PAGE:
The new Silk Route Collection by London-based Ormonde Jayne is a very Anglified, crisp and clean collection of perfumes based on the trans-Asian route of historical lore from the Middle East, India, China and beyond but only lightly; without the names on the bottles you wouldn’t necessarily know you were being taken on a journey to the Mystical East. All of the fragrances in the range are quite nice: nice being the operative word. In eschewing the heavier clichés of the ‘oriental’ category, which has been done to death, these fragrances merely touch on the themes of the Spice Trail as a butterfly alights on a flowering orchid; calibrated, refined; wearable to the office, social functions; dates.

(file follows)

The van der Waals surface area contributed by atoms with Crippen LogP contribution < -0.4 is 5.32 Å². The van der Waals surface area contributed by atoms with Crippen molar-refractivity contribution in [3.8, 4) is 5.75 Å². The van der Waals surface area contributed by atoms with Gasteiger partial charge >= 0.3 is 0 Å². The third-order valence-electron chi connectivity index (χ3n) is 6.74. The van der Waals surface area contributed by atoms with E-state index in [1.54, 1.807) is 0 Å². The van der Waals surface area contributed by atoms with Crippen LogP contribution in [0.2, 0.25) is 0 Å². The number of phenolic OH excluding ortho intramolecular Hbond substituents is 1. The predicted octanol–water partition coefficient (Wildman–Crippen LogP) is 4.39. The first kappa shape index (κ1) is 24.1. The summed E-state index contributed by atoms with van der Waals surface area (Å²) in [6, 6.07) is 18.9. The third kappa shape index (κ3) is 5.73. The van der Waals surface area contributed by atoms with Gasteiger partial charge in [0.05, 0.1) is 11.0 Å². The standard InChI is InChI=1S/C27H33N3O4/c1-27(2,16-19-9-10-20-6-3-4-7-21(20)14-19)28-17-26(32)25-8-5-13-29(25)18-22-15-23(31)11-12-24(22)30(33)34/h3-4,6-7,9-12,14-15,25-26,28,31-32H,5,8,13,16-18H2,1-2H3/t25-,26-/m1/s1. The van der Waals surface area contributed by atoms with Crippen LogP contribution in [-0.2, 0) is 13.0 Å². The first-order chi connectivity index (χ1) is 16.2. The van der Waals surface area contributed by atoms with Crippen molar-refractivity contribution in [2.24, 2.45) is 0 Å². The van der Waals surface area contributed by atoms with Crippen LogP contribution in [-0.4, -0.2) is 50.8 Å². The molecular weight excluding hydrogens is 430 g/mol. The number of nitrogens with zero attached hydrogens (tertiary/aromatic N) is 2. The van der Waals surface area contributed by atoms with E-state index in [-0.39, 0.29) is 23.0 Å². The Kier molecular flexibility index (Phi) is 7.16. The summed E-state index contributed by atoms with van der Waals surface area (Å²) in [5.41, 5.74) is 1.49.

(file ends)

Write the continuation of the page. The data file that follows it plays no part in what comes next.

Tanger and Levant are like twin mandarins; the former a well-made, light-as-a-feather mandarin/amber leather that keeps its tangible tangerine note sultrily throughout its duration on the skin. It is a chic little perfume that would perfectly in a bar after work somewhere in London, with a certain suave and insinuating presence, and is definitely my favourite of the set. Your partner, just a couple of minutes late, is drinking a Negroni in heels and Levant, a modern peony rose with an orange, tangelo and jasmine fore note; a floral on point; like a distant relative of modern Chloé.